The study of chemistry within the scope of biology: the compounds that occur and the reactions involving them in living organisms.

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4
votes
1answer
206 views

How many RNA-binding proteins can simultaneously bind on a single mRNA?

Typically, how many RNA-binding proteins can simultaneously bind to a single mRNA? Or said differently, how many "binding sites" does an mRNA have? What order of magnitude? I am interested in RNA ...
1
vote
0answers
19 views

Why do I smell chlorine when my sinuses are clogged?

I constantly smell chlorine after blowing my nose. I know it has to do with the sodium-chlorine ion channels but I don't know exactly what role they play. Related: I know in the disease "cystic ...
1
vote
0answers
16 views

What effects would be caused by exposure to common life forms with opposite entianomer biology?

Pretend a human had their body "reflected": heart on the wrong side, etc.; but also at the biochemical level: proteins, sugars, cells, DNA, everything. What would the effects be of that human's ...
6
votes
1answer
75 views

Is using Hidden Markov Models to find homologues sensible in abstract, short sequences?

HMM alignment tools like hhpred excel at finding subtle homologues of folded proteins that simpler scoring techniques (such those used in BLAST algorithms) would miss. I am only looking at a small ...
-2
votes
2answers
59 views

What is the difference between electrons and energy? [on hold]

I'm studying microbiology right now and I have come across something confusing to me. I thought electrons provided energy to the cell by being incorporated into reducing powers and eventually driving ...
8
votes
1answer
104 views
+50

Solubility of DNA in water

This would seem to be an easy to answer question, but I was unable to find an answer (in g/L) for generic double-stranded DNA or plasmid neither on Google nor on BioNumbers. I would expect the ...
0
votes
0answers
65 views

With respect to kegg website [on hold]

With respect to related R class in KEGG website: http://www.genome.jp/tools-bin/relclass?RC00064 What is the biological or statistical relevance of the score? How is it computed? And does it ...
1
vote
1answer
16 views

Question related to L-arginine biosynthesis

With respect to the L-arginine Biosynthesis pathway, the very first reaction converts L-glutamate to N-acetyl L-glutamate. In the linked reaction scheme, why are only L-glutamate and N-acetyl ...
2
votes
1answer
29 views

What does the Gini index mean in a biochemical context?

What is the meaning of the Gini index, as specificed in this link, which describes the Gini index of beta-glucopyranose bound to hexokinase? Is this true that if Gini index has a very low value that ...
2
votes
1answer
61 views

Questions regarding a particular paper

With respect to the following paper: Automated identification of protein-ligand interaction features using Inductive Logic Programming: a hexose binding case study I have a few questions: in page ...
5
votes
1answer
55 views

How does CO₂ concentration affect photosynthesis?

I have heard the theory that with the increase of CO2 in the air, the speed of the photosynthesis would increase, thereby limiting the increase of CO2 levels. What is currently the rate limiting ...
4
votes
1answer
33 views

How does loss of the electrochemical gradient result in heat production?

As far as I understand, uncoupling of the flow of protons and ATP-synthase provides a bypass for protons between the outer and the inner membrane of mitochondria so that the protons don't have to go ...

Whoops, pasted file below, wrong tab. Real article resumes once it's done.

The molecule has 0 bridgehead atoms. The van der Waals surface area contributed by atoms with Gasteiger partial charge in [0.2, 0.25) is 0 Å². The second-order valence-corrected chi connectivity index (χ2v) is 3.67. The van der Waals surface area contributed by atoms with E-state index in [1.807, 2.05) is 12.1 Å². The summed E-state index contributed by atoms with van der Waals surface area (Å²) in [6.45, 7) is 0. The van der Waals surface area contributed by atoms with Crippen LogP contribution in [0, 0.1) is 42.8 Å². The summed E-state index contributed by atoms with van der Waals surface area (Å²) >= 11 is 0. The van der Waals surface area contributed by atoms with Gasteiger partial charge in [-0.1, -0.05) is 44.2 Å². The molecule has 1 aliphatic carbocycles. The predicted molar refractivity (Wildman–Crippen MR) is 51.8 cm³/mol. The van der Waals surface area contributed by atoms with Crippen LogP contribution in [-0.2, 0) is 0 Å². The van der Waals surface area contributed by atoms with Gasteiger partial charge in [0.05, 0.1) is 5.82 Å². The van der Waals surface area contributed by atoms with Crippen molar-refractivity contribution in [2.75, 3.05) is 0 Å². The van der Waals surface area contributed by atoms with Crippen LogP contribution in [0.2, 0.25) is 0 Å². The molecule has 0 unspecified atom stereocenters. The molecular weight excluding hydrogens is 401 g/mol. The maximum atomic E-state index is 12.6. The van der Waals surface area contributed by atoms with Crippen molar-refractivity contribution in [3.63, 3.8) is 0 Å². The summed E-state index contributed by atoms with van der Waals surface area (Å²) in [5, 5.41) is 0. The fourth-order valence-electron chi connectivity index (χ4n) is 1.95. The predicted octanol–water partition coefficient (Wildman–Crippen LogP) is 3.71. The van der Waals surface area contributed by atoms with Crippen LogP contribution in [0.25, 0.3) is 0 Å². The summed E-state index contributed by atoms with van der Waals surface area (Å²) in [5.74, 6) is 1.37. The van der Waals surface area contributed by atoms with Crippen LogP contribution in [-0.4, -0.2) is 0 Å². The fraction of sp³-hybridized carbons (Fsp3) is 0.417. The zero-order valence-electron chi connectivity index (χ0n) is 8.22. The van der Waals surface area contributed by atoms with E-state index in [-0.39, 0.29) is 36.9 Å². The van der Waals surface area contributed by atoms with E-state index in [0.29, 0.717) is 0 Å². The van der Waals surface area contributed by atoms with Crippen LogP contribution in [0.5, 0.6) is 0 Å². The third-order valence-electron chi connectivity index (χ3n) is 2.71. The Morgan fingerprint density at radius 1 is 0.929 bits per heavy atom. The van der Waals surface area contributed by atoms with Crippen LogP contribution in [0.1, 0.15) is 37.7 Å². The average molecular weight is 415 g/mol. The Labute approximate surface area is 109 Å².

5
votes
4answers
83 views

Any good website/book to understand protein folding and enzymes?

I'm looking for a good, understandable and simple explanation about protein folding, mechanisms and function, and their relationship with enzymes. I understand that the protein is a polypeptidic ...
0
votes
1answer
30 views

What is the difference between polar and charged amino acids?

Chemically polar amino acids have an uneven (AKA polar) distribution of electrons over their surface. Charged amino acids have a charged ion in their structure. This is probably where my knowledge ...
2
votes
0answers
14 views

Does blood typing still provide a use for ancient tissue analysis?

Modern techniques. In recent years, DNA sequencing has become extremely cheap. This, compounded by the ability to PCR miniscule samples to viable samples for analysis, means that aDNA can be ...
1
vote
1answer
44 views

Is there a biological environment that we can we assume glutamate exists as glutamic acid?

In the body we almost always assume that glutamate exists as glutamate rather than glutamic acid. It is so commonly glutamate yet glutamic acid and glutamate share the abbreviations of Glu and E. From ...
0
votes
1answer
24 views

What is meant by clonal isolates?

With respect to this website: http://horfdb.dfci.harvard.edu/ what does the term clonal isolates mean?
6
votes
2answers
82 views

The effect on the efficacy and potency of a non-competetive antagonist binding to the active site of the receptor (dose-response curve)

According to the book "Principles of Pharmacology: The Pathophysiologic Basis of Drug Therapy" by Golan et al, non-competetive antagonists can bind to both the allosteric site and the active site. I ...
4
votes
3answers
83 views

Amino acid compatibility

The (human) genetic code encodes 20 amino acids. They form a protein using peptide bonds. Each amino acid has a carboxyl group (COOH) and an amino group (NH2) that can potentially form a peptide bond. ...
2
votes
2answers
110 views

Is there a known glucosepane cross-link breaker?

I read the following on wikipedia: There is, however, no agent known that can break down the most common AGE, glucosepane, which appears 10 to 1,000 times more common in human tissue than any ...
52
votes
5answers
7k views

Why 22 amino acids instead of 64?

This question got me thinking about amino acids and the ambiguity in the genetic code. With 4 nucleotides in RNA and 3 per codon, there are 64 codons. However, these 64 codons only code for 22 ...
2
votes
2answers
41 views

Recommend good conversational books to learn about cell and developmental biology or biochemisty?

I'm an engineer by training and teaching myself the basics of cell and developmental biology. I'm using Scott F. Gilbert's Developmental Biology and Alberts' Essential Cell Biology right now, and they ...
6
votes
1answer
67 views

Why is the brain dependent on glucose?

The strict dependence of the (human) brain on glucose has always been puzzling to me. While ketones can substitute for a portion of the brain's energy needs, it cannot substitute completely: blood ...
1
vote
3answers
60 views

DIY storing family DNAs' samples for future uses (eg medical)

I have a question I could not get an understandable reply from Google and I am no expert in the matter, so my plead to you is if you could give me practical and relatively easy to follow advice. With ...
1
vote
1answer
27 views

Does creatine-phosphate (CP) supplementation regenerate NADH?